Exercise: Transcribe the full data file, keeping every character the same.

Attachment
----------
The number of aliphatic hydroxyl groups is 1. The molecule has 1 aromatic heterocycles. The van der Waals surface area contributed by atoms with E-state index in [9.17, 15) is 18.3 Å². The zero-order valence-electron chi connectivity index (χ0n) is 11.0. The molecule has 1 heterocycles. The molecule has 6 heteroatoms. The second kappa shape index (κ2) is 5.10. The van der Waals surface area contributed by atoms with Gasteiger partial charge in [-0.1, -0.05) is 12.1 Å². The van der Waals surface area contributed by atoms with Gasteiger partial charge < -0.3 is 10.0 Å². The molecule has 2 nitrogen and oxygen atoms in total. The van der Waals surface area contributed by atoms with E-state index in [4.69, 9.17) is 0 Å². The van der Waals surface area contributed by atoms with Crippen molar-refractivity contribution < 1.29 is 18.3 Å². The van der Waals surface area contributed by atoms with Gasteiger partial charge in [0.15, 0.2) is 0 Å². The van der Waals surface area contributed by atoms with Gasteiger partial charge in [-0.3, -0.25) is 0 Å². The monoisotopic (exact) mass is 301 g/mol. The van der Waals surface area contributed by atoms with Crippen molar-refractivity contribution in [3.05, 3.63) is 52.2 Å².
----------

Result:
The number of aliphatic hydroxyl groups is 1. The molecule has 1 aromatic heterocycles. The van der Waals surface area contributed by atoms with E-state index in [9.17, 15) is 18.3 Å². The zero-order valence-electron chi connectivity index (χ0n) is 11.0. The molecule has 1 heterocycles. The molecule has 6 heteroatoms. The second kappa shape index (κ2) is 5.10. The van der Waals surface area contributed by atoms with Gasteiger partial charge in [-0.1, -0.05) is 12.1 Å². The van der Waals surface area contributed by atoms with Gasteiger partial charge < -0.3 is 10.0 Å². The molecule has 2 nitrogen and oxygen atoms in total. The van der Waals surface area contributed by atoms with E-state index in [4.69, 9.17) is 0 Å². The van der Waals surface area contributed by atoms with Crippen molar-refractivity contribution < 1.29 is 18.3 Å². The van der Waals surface area contributed by atoms with Gasteiger partial charge in [0.15, 0.2) is 0 Å². The van der Waals surface area contributed by atoms with Gasteiger partial charge in [-0.3, -0.25) is 0 Å². The monoisotopic (exact) mass is 301 g/mol. The van der Waals surface area contributed by atoms with Crippen molar-refractivity contribution in [3.05, 3.63) is 52.2 Å².